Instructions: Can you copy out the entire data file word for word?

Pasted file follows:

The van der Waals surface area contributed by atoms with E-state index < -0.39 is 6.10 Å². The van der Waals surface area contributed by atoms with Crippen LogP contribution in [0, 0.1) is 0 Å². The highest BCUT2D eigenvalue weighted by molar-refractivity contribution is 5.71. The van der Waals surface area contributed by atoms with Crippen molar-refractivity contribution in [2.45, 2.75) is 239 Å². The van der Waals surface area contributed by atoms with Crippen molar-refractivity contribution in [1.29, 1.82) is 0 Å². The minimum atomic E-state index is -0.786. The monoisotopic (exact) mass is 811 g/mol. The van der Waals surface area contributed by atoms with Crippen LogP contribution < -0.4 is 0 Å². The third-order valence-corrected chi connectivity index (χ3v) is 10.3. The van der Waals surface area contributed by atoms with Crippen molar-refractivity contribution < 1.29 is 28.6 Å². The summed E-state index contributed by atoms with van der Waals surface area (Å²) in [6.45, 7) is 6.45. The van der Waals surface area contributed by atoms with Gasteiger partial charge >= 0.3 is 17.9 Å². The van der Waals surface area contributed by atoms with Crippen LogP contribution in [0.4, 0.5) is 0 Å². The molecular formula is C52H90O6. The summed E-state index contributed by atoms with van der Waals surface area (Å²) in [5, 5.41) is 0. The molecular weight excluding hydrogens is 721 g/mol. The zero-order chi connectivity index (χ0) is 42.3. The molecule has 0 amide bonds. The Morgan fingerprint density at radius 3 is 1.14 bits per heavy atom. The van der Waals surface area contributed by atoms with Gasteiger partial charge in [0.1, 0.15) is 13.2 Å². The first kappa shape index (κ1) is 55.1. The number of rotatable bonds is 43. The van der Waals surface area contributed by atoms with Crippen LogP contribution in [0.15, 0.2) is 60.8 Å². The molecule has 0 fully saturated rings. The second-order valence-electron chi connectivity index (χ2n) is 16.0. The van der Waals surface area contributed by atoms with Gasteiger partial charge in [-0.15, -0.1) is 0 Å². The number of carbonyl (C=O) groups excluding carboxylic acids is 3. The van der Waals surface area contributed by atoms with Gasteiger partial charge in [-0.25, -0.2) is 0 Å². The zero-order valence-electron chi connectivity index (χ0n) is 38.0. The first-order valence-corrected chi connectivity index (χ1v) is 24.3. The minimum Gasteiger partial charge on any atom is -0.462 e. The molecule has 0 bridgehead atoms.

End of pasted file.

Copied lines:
The van der Waals surface area contributed by atoms with E-state index < -0.39 is 6.10 Å². The van der Waals surface area contributed by atoms with Crippen LogP contribution in [0, 0.1) is 0 Å². The highest BCUT2D eigenvalue weighted by molar-refractivity contribution is 5.71. The van der Waals surface area contributed by atoms with Crippen molar-refractivity contribution in [2.45, 2.75) is 239 Å². The van der Waals surface area contributed by atoms with Crippen molar-refractivity contribution in [1.29, 1.82) is 0 Å². The minimum atomic E-state index is -0.786. The monoisotopic (exact) mass is 811 g/mol. The van der Waals surface area contributed by atoms with Crippen LogP contribution < -0.4 is 0 Å². The third-order valence-corrected chi connectivity index (χ3v) is 10.3. The van der Waals surface area contributed by atoms with Crippen molar-refractivity contribution < 1.29 is 28.6 Å². The summed E-state index contributed by atoms with van der Waals surface area (Å²) in [6.45, 7) is 6.45. The van der Waals surface area contributed by atoms with Gasteiger partial charge >= 0.3 is 17.9 Å². The van der Waals surface area contributed by atoms with Crippen LogP contribution in [0.4, 0.5) is 0 Å². The molecular formula is C52H90O6. The summed E-state index contributed by atoms with van der Waals surface area (Å²) in [5, 5.41) is 0. The molecular weight excluding hydrogens is 721 g/mol. The zero-order chi connectivity index (χ0) is 42.3. The molecule has 0 amide bonds. The Morgan fingerprint density at radius 3 is 1.14 bits per heavy atom. The van der Waals surface area contributed by atoms with Gasteiger partial charge in [0.1, 0.15) is 13.2 Å². The first kappa shape index (κ1) is 55.1. The number of rotatable bonds is 43. The van der Waals surface area contributed by atoms with Crippen LogP contribution in [0.15, 0.2) is 60.8 Å². The molecule has 0 fully saturated rings. The second-order valence-electron chi connectivity index (χ2n) is 16.0. The van der Waals surface area contributed by atoms with Gasteiger partial charge in [-0.15, -0.1) is 0 Å². The number of carbonyl (C=O) groups excluding carboxylic acids is 3. The van der Waals surface area contributed by atoms with Gasteiger partial charge in [-0.25, -0.2) is 0 Å². The zero-order valence-electron chi connectivity index (χ0n) is 38.0. The first-order valence-corrected chi connectivity index (χ1v) is 24.3. The minimum Gasteiger partial charge on any atom is -0.462 e. The molecule has 0 bridgehead atoms.